- Among new heroin users, approximately three out of four report abusing prescription opioids prior to using heroin.
- The increased availability, lower price, and increased purity of heroin in the U.S. have been identified as possible contributors to rising rates of heroin use.
Opioid Crisis in North Carolina
According to the North Carolina Department of Health and Human Services (NCDHHS) and the CDC, North Carolina has experienced a 350% increase in drug overdose deaths since 1999.
- North Carolina is one of 19 states that saw a statistically significant increase in drug overdose death rates from 2014 to 2015.
- The #1 city in the U.S. for opioid abuse is Wilmington, NC.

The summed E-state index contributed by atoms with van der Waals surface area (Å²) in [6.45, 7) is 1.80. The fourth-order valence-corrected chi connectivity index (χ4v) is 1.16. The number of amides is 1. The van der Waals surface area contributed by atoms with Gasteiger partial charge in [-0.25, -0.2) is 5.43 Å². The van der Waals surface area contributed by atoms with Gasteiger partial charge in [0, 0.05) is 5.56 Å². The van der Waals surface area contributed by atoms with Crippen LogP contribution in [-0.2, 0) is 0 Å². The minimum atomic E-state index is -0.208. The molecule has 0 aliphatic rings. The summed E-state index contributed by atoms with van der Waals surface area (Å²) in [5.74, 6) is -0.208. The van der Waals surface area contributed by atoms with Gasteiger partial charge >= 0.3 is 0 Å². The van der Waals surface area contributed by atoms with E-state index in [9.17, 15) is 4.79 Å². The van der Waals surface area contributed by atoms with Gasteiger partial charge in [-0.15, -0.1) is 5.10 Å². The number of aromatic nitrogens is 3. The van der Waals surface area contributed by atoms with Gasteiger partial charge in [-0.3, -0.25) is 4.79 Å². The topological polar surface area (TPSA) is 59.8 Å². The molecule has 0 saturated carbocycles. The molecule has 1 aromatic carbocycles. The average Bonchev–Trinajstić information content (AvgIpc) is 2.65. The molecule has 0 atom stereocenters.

- One-third of narcotic prescriptions in NC get diverted.
- The North Carolina Medical Board (NCMB) suggests the use of NC controlled substances reporting systems.
- NCMB passed a Public Health Law to require prescribers to complete required course work on pain management and addiction.
- This epidemic is devastating families and communities.
- It is overwhelming medical providers and is straining prevention and treatment efforts.
The STOP Act
North Carolina Governor Roy Cooper signed the “Strengthen Opioid Misuse Prevention (STOP) Act” into law on June 29, 2017 which is aimed at curtailing the opioid abuse epidemic in NC. The objective is to reduce or eliminate inappropriate opioid prescribing.
The STOP Act applies to all “targeted controlled substances” (all Schedule II and Schedule III opioids or narcotics).
Effective Jan. 1, 2018, the STOP Act establishes limits on initial prescriptions for:
- acute pain, a 5-day supply
- post-surgical pain, a 7-day supply